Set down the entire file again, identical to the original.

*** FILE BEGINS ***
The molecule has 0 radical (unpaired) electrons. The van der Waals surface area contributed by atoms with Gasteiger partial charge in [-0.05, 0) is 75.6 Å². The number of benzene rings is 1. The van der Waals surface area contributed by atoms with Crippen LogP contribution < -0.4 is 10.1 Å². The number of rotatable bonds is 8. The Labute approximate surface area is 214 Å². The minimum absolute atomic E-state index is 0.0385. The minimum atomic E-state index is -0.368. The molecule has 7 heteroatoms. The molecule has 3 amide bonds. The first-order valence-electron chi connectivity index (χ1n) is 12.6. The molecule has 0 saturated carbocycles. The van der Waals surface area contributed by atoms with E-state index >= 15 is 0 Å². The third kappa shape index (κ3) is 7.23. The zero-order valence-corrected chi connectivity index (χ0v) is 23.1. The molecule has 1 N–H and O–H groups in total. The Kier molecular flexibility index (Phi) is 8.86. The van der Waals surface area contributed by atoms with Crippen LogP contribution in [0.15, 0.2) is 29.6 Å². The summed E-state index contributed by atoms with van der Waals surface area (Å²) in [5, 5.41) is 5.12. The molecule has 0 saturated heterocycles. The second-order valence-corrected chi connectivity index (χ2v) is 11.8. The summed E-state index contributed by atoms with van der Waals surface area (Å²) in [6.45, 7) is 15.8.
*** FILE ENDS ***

The molecule has 0 radical (unpaired) electrons. The van der Waals surface area contributed by atoms with Gasteiger partial charge in [-0.05, 0) is 75.6 Å². The number of benzene rings is 1. The van der Waals surface area contributed by atoms with Crippen LogP contribution < -0.4 is 10.1 Å². The number of rotatable bonds is 8. The Labute approximate surface area is 214 Å². The minimum absolute atomic E-state index is 0.0385. The minimum atomic E-state index is -0.368. The molecule has 7 heteroatoms. The molecule has 3 amide bonds. The first-order valence-electron chi connectivity index (χ1n) is 12.6. The molecule has 0 saturated carbocycles. The van der Waals surface area contributed by atoms with E-state index >= 15 is 0 Å². The third kappa shape index (κ3) is 7.23. The zero-order valence-corrected chi connectivity index (χ0v) is 23.1. The molecule has 1 N–H and O–H groups in total. The Kier molecular flexibility index (Phi) is 8.86. The van der Waals surface area contributed by atoms with Crippen LogP contribution in [0.15, 0.2) is 29.6 Å². The summed E-state index contributed by atoms with van der Waals surface area (Å²) in [5, 5.41) is 5.12. The molecule has 0 saturated heterocycles. The second-order valence-corrected chi connectivity index (χ2v) is 11.8. The summed E-state index contributed by atoms with van der Waals surface area (Å²) in [6.45, 7) is 15.8.